Review - A Night At The Operetta: It's Outta Here!

On the night when baseball's all-stars were blasting dingers into the bleachers of Yankee Stadium, the cast of Scott Siegel's A Night At The Operetta, was having their own home run derby on the stage of Town Hall, knocking melodies by Victor Herbert, Sigmund Romberg and Rudolf Friml out of the park. And in both cases, the crowd frequently went nuts.

As it did last year, A Night At The Operetta kicked off Town Hall's Second Annual Summer Broadway Festival, a no-brainer choice when Siegel noticed the wild enthusiasm that always greeted operetta selections during his ultra-popular Broadway By The Year concerts. As a regular at Siegel's shows I'll confirm the rock star reception that follows whenever a well-trained singer sinks his or her vocal chops into these rich and demanding melodies that were a staple of Broadway for the first three decades of the 20th Century.

Scott Siegel, as usual, provided introductions and illuminating information from his stage left podium (Like how the "Students Marching Song" from The Student Prince was also known as "Let's All Be Gay Boys.") and Dan Foster directed the swift and entertaining evening. Music director Fred Barton was at piano, leading a four piece ensemble in his excellent arrangements.

Most of the evening's selections were performed in the acoustically friendly auditorium without microphones ("Sound design by God," as Siegel likes to say). Certainly such assistance isn't necessary when you've got people like Alexander Gemigniani, who opened the show with Herbert's "The Time, The Place And The Girl," putting a dapper spin on Henry Blossom's lyric of the romantic frustrations of bad timing. His baritone was put to prettier use in "Adrift On A Star," from the Lysistrata operetta The Happiest Girl In The World,which combined a lullaby melody from Jacques Offenbach's Tales of Hoffman with new lyrics by Yip Harburg. Combining with Gemigniani on that duet was Karen Murphy, who showed off a spirited comic coquettishness in a pair of Herbert/Blossom offerings, "Kiss Me Again" and "If I Were On The Stage."

If you have two seats for South Pacif- (as Comden and Green might have put it) while Tony-winner Paulo Szot is on vacation, you needn't fear you'll be missing out on a thrilling vocal performance. Szot's understudy, William Michals, completely wowed the Town Hall crowd with "The Gypsy Baron Song" (Johann Strauss II / George Mead), cracking his whip, regaling with footwork and infusing his rich baritone with a rousing bravado. Later on, his joyously impassioned "Thine Alone" (Herbert/Blossom) showed a more romantic side.

"Spiel tenor" is a label not often heard on Broadway (think Threepenny Opera sung legit), but John Easterlin provided a breathtakingly dramatic example with Franz Lehar's "Dein ist mein ganzes Herz," using the original German lyric by Victor Leon, Ludwig Herzer and Fritz Lohner.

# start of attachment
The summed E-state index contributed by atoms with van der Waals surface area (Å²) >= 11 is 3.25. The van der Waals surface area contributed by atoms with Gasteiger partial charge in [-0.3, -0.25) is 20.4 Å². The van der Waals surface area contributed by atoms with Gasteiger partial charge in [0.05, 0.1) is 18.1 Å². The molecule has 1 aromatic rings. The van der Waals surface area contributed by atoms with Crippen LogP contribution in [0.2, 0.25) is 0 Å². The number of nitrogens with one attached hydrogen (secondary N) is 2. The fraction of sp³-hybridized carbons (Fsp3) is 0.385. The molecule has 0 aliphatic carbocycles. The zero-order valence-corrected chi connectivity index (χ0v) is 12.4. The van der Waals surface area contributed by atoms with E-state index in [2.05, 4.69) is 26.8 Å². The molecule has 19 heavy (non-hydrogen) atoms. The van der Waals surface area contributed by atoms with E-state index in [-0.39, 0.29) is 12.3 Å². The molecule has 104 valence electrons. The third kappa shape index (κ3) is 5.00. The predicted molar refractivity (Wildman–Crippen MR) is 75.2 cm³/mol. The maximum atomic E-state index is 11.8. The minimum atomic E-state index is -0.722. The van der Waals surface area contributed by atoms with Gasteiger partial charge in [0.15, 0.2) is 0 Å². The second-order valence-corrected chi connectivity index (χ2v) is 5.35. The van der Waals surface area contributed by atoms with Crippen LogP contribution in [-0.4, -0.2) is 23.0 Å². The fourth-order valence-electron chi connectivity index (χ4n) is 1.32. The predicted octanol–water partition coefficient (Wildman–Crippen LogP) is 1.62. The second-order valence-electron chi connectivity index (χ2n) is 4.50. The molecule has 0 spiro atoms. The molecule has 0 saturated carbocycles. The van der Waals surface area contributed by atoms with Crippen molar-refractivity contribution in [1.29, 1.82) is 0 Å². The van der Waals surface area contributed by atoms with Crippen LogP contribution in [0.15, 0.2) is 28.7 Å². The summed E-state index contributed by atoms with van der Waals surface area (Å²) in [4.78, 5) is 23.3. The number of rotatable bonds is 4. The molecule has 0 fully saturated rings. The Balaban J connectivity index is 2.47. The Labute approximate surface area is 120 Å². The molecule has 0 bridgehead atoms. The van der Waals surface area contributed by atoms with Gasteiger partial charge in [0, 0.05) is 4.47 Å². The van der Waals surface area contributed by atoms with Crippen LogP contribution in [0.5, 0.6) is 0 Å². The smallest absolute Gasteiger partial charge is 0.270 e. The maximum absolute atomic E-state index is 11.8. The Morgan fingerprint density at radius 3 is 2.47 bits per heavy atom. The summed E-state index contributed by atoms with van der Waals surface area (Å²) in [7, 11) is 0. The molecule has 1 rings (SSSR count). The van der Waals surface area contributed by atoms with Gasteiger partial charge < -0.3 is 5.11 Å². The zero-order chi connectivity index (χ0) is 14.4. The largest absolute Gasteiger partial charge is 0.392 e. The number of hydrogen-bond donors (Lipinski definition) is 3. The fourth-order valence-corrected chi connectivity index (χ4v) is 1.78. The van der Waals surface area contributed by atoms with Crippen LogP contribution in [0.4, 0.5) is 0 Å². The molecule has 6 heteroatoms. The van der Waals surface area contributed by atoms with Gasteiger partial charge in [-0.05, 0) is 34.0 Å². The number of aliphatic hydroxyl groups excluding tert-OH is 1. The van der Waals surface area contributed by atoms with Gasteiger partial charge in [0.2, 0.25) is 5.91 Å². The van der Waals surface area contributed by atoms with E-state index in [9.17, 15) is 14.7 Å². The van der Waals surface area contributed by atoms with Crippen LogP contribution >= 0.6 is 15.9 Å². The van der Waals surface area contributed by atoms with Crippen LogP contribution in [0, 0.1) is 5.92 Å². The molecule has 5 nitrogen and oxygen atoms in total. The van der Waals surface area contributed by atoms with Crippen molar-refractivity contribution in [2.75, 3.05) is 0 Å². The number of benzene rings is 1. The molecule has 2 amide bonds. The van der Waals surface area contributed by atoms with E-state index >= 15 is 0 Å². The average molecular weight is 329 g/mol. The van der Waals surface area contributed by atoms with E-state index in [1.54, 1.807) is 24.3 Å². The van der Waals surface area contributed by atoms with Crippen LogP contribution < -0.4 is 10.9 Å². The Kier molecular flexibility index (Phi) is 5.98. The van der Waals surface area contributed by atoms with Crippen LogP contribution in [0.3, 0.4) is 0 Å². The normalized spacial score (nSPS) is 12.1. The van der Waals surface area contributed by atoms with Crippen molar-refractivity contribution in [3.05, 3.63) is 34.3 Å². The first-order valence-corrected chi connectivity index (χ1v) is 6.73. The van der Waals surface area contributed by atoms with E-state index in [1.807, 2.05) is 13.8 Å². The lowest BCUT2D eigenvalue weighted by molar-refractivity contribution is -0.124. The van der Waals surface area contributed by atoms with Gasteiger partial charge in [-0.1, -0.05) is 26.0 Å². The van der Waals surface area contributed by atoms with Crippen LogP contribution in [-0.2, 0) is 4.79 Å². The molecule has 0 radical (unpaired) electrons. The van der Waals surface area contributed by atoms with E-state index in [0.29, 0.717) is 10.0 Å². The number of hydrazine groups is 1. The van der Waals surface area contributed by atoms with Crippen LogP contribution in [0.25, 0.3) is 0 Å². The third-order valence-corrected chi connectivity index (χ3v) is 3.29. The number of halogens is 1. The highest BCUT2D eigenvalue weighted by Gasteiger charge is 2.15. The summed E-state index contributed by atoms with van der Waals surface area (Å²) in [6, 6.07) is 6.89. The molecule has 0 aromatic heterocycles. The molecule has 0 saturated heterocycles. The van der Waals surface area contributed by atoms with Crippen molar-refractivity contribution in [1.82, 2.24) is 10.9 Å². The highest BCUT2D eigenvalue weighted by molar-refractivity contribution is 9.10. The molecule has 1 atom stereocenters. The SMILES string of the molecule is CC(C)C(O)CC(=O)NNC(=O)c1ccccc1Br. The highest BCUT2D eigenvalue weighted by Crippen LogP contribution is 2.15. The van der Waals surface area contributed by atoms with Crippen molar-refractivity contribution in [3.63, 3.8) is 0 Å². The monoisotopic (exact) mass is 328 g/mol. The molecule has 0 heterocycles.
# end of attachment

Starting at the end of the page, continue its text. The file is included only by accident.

Speaking of The Threepenny Opera, the Lucy Brown from the last Broadway revival, sopranist Brian Charles Rooney teamed up with tenor Bill Daugherty for a duet of "Only A Rose" (Friml / Brian Hooker / W.H. Post) with Rooney singing the female part in its original key. Though both men were certainly vocally up to the number, the choice to have them standing at separate microphones and barely acknowledging each other while singing denied them a chance to put any real feeling into their performances. It would have been nice to have a same sex love duet on the program. They certainly provided feeling for their other pieces; Rooney singing in a deep-sounding tenor for "Ah, Sweet Mystery of Life" (Herbert/Blossom) and "Softly, As In A Morning Sunrise" (Romberg / Oscar Hammerstein II / Frank Mandel / Laurence Schwab) and Daugherty, with his light, reedy voice sweetly embracing "Indian Summer" (Herbert / Al Dubin), ending with a lovely rise into his head voice.

Christine Andreas' mellow soprano brought a still sophistication to Noel Coward's, "I'll Follow My Secret Heart," while ingénue Jennifer Hope Wills prettily ventured "To The Land Of My Own Romance" (Herbert / Harry B. Smith). Lisa Howard was charming in the bouncy and comic "Your Photo" (Friml / Otto Harbach) and Milla Ilieva, whose lineage might have made her a Czarina by now if it weren't for that pesky revolution, was warmly dramatic in Jerome Kern and Otto Harbach's "Yesterdays."

That eccentric song and dance man, Jason Graae, one of the funniest musical comedy performers around, was dapperly attired in tails, a cane and a top hat for Franz Lehar and Adrian Ross's "Tres Parisienne," rattling off one-liners and merrily entertaining the delighted crowd. Backing him up was the quartet of Eric Sean Fogel, J. Austin Eyer, Billy Harrigan Tighe and Ben Franklin.

Just before the finale (the full company singing Coward's, "I'll See You Again") the trio of Easterlin, Michals and Wills combined for a beautifully blended "Hill of Dreams" from The Song of Norway. As Siegel explained, this musical telling of the career of composer Edvard Grieg opened on Broadway in 1944 and American audience who first heard this inspirational ballad were undoubtedly thinking of their loved ones fighting overseas.

The Summer Broadway Festival continues Monday with Broadway's Rising Stars, a concert featuring young talent hand selected from New York's universities and music schools. If this year's crop is anything like last year's, we're in for a terrific time. The following Monday the festival closes with a new edition of All Singin', All Dancin' and, again, if it's anything like last year...

Photos by Genevieve Rafter Keddy: Top: William Michals; Bottom: Jason Graae with Eric Sean Fogel, J. Austin Eyer, Billy Harrigan Tighe and Ben Franklin




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